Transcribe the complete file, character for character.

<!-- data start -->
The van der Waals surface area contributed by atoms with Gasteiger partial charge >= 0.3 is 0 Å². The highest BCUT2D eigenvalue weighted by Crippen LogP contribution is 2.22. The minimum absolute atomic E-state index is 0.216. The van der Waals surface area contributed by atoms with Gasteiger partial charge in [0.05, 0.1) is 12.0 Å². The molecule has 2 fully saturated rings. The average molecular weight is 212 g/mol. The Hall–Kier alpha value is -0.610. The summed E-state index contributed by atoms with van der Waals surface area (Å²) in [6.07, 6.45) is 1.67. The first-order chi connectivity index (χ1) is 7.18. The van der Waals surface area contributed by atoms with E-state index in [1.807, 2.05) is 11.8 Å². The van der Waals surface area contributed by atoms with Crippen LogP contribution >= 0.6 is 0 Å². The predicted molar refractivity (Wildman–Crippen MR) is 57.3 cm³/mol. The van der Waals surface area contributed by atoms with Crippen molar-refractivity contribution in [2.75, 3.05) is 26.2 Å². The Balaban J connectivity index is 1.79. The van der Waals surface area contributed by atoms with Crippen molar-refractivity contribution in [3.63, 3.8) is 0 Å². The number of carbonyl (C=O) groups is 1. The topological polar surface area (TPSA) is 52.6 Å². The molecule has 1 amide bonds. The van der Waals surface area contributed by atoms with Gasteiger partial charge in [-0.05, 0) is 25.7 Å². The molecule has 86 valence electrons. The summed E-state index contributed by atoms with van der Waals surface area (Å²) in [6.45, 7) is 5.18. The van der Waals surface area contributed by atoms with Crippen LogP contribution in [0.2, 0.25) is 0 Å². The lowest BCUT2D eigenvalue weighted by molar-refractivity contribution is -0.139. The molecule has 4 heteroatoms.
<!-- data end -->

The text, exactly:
The van der Waals surface area contributed by atoms with Gasteiger partial charge >= 0.3 is 0 Å². The highest BCUT2D eigenvalue weighted by Crippen LogP contribution is 2.22. The minimum absolute atomic E-state index is 0.216. The van der Waals surface area contributed by atoms with Gasteiger partial charge in [0.05, 0.1) is 12.0 Å². The molecule has 2 fully saturated rings. The average molecular weight is 212 g/mol. The Hall–Kier alpha value is -0.610. The summed E-state index contributed by atoms with van der Waals surface area (Å²) in [6.07, 6.45) is 1.67. The first-order chi connectivity index (χ1) is 7.18. The van der Waals surface area contributed by atoms with E-state index in [1.807, 2.05) is 11.8 Å². The van der Waals surface area contributed by atoms with Crippen LogP contribution >= 0.6 is 0 Å². The predicted molar refractivity (Wildman–Crippen MR) is 57.3 cm³/mol. The van der Waals surface area contributed by atoms with Crippen molar-refractivity contribution in [2.75, 3.05) is 26.2 Å². The Balaban J connectivity index is 1.79. The van der Waals surface area contributed by atoms with Crippen molar-refractivity contribution in [3.63, 3.8) is 0 Å². The number of carbonyl (C=O) groups is 1. The topological polar surface area (TPSA) is 52.6 Å². The molecule has 1 amide bonds. The van der Waals surface area contributed by atoms with Gasteiger partial charge in [-0.05, 0) is 25.7 Å². The molecule has 86 valence electrons. The summed E-state index contributed by atoms with van der Waals surface area (Å²) in [6.45, 7) is 5.18. The van der Waals surface area contributed by atoms with Crippen LogP contribution in [0.2, 0.25) is 0 Å². The lowest BCUT2D eigenvalue weighted by molar-refractivity contribution is -0.139. The molecule has 4 heteroatoms.